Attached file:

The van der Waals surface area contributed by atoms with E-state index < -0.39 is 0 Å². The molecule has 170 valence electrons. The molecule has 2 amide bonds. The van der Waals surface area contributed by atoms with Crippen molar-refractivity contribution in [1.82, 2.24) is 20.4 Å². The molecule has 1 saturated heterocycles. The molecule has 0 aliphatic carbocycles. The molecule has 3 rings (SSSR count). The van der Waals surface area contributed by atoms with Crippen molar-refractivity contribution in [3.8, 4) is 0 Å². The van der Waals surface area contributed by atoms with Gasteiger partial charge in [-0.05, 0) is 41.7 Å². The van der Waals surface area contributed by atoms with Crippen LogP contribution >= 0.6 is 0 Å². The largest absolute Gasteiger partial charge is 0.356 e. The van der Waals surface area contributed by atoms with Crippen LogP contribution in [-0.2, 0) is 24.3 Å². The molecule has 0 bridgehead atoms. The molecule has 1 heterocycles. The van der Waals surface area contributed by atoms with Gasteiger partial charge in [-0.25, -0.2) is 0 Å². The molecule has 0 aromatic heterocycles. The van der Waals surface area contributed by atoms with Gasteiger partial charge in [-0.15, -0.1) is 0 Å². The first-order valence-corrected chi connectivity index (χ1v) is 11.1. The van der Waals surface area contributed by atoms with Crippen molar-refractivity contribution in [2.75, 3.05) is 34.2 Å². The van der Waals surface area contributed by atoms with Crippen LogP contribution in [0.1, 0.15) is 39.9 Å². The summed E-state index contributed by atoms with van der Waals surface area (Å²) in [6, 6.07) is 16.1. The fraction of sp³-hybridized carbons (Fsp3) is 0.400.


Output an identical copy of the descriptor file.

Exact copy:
The van der Waals surface area contributed by atoms with E-state index < -0.39 is 0 Å². The molecule has 170 valence electrons. The molecule has 2 amide bonds. The van der Waals surface area contributed by atoms with Crippen molar-refractivity contribution in [1.82, 2.24) is 20.4 Å². The molecule has 1 saturated heterocycles. The molecule has 0 aliphatic carbocycles. The molecule has 3 rings (SSSR count). The van der Waals surface area contributed by atoms with Crippen molar-refractivity contribution in [3.8, 4) is 0 Å². The van der Waals surface area contributed by atoms with Gasteiger partial charge in [-0.05, 0) is 41.7 Å². The van der Waals surface area contributed by atoms with Crippen LogP contribution >= 0.6 is 0 Å². The largest absolute Gasteiger partial charge is 0.356 e. The van der Waals surface area contributed by atoms with Crippen LogP contribution in [-0.2, 0) is 24.3 Å². The molecule has 0 bridgehead atoms. The molecule has 1 heterocycles. The van der Waals surface area contributed by atoms with Gasteiger partial charge in [-0.25, -0.2) is 0 Å². The molecule has 0 aromatic heterocycles. The van der Waals surface area contributed by atoms with Gasteiger partial charge in [-0.15, -0.1) is 0 Å². The first-order valence-corrected chi connectivity index (χ1v) is 11.1. The van der Waals surface area contributed by atoms with Crippen molar-refractivity contribution in [2.75, 3.05) is 34.2 Å². The van der Waals surface area contributed by atoms with Crippen LogP contribution in [0.1, 0.15) is 39.9 Å². The summed E-state index contributed by atoms with van der Waals surface area (Å²) in [6, 6.07) is 16.1. The fraction of sp³-hybridized carbons (Fsp3) is 0.400.